this cutie was taken by Crazyegg95 in 2005 and is from flickr

for the main blog of poetry, whimsy and maybe beauty, now

Thursday, 1 May 2008

go frog (updated)

They've released all the water into the rice fields. Many of the students will be planting over Golden Week (the holidays from Saturday to Tuesday). Cycling past tonight, the frogs were having a grand old time (I was cycling, not the frogs). In between the usual mooping, there was the machine gun ack-ack-ack that comes from sound having very little to bounce off. Fields and fields and fields of rice. Or slush and mud, at the moment. Or maybe it was bouncing off the walls of the surrounding houses, or the frogs wouldn't have made that ack-ack-ack noise. Either way - mooping and rain and summer. Though it is usually winter when they appear in southern Australia - but our seasons are different. Can't find any images on the net at present of the rice fields (plenty of flooded rice fields, but the rice is already growing in them, that's not the case here yet). Hopefully I'll take a few pictures tomorrow and post them.

Well, here is a picture, taken at 6am this morning (2nd May) - and you can see that someone has already planted their rice out, but not all, I swear, not all are planted and green and sprouting in rows just yet, though they soon will be.

The pictures below were taken on the 3rd of May. I went for a 12.3 km ride x 2 (not including getting to the ride), and rode past the rice fields that hadn't been planted (see below).

Past the rice fields that may have been planted. Note the scenic telephone lines, but also the blue, blue sky, and the mountains and trees.

And then past the ones that seemed to be well and truly planted and sprouting hearty heads of rice seedling hair.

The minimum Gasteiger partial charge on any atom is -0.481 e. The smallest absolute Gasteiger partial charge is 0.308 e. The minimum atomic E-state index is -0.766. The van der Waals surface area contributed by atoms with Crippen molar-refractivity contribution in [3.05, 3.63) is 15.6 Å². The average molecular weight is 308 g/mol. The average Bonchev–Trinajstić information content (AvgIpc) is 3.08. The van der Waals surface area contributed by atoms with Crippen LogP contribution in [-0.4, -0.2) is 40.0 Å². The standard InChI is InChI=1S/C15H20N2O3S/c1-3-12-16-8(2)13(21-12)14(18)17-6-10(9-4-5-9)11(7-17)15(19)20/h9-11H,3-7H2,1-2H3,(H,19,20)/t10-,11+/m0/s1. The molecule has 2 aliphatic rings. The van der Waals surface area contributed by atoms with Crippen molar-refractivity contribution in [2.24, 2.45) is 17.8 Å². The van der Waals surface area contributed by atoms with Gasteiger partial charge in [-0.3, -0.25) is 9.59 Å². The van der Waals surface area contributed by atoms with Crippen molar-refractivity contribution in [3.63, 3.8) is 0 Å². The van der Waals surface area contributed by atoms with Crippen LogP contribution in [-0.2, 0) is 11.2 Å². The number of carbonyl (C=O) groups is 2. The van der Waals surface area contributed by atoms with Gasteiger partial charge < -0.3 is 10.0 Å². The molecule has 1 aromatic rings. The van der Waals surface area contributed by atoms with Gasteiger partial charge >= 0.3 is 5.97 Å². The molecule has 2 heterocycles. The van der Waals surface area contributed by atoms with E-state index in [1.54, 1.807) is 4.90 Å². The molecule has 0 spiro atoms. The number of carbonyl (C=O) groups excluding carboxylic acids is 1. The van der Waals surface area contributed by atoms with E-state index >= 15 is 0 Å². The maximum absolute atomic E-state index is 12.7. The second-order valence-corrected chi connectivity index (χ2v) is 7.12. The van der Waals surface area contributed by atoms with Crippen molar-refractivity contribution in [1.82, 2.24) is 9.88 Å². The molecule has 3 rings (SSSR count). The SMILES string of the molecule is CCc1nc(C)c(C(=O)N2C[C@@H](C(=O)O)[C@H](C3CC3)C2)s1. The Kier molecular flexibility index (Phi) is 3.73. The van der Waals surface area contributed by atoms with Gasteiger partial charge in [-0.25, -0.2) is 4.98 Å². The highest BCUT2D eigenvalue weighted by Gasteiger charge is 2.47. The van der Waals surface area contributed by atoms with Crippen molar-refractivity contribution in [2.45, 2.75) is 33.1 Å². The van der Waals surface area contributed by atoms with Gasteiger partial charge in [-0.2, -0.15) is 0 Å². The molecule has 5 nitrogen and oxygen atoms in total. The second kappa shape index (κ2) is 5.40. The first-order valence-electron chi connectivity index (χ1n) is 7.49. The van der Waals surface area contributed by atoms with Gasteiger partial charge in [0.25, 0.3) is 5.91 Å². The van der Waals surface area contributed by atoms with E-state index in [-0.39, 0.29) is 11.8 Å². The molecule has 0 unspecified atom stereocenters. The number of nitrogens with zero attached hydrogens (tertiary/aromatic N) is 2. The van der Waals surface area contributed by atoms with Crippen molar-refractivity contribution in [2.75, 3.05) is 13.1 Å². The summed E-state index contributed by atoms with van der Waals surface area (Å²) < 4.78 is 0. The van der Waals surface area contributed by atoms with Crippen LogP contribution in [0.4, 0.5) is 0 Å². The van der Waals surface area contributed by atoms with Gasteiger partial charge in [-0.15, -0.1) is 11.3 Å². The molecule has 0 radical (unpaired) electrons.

All the families were out planting. The women wear hats that seem similar to bonnets, but with a peaked front like a baseball cap, and the men do wear baseball caps. They all wear gum boots as the fields are full of slush, and in some cases, snakes. The seedlings have been growing in pseudo glasshouses (that is, they are not made of glass) and they (the seedlings) are laid out on the back of the tractor. The driver then goes down and up rows, the seedlings being planted as he progresses. Excuse the lack of jargon and expertise here.

This picture was not taken by me.

It is a hard job, and I don't think it is completely finished yet. Judging from the number of families out today, planting, enjoying lunches, before returning to the hard slog, I might have been a bit harsh in giving out homework. However, judging from the number of families in the park, enjoying barbeques and other activities, sports, fishing and so on, not all students are from farming families. We'll see, come Wednesday.


fantasy~Jane said...

I thank You again for sharing all that you see, just so I can travel! :D

zombieBlanco said...

This is just beautiful. I agree with Fantasy, it's wonderful to get the chance to 'travel'. Am quite envious of the amount of kilometres you can rack up, I can go about 5 or 6 before I want to die.

Thanks also for the comments on my blog, now I don't feel so lonely.

lizardrinking said...

Thanks Fantasy and Zombie -

I don't ride that much very often, and it is mostly flat. I give up if the wind is too strong, which it often is :)

Someone Somewhere said...

I love the bike riding blog entries too (still!). Probably also remind me of aimless adventures as a kid. Hereabouts the last of the apples are being picked. Also the fagus (the only native deciduous plant) have turned.

I keep bumping into people who've made the hour drive and then hike to the nearest habitat to take it all in: I've almost been here for a decade and hadn't ever made the connection, but your talk of cherry blossoms made me realise that there's a whole crowd (well, by Tas standards) who make the drive and hike annually. It wasn't a particularly good year, apparently.

BTW, so many different greens in the picture with the sprouting rice. Reminds me of Stan Brakhage's quote about how we inure ourselves to experience and how, for a child, even seeing a simple patch of grass is 'an adventure in perception.' M

lizardrinking said...

I should have posted this last week when I thought of it - the reason I took that photo was because of the layers of green! :)

this cutie was taken by Crazyegg95 in 2005 and is from flickr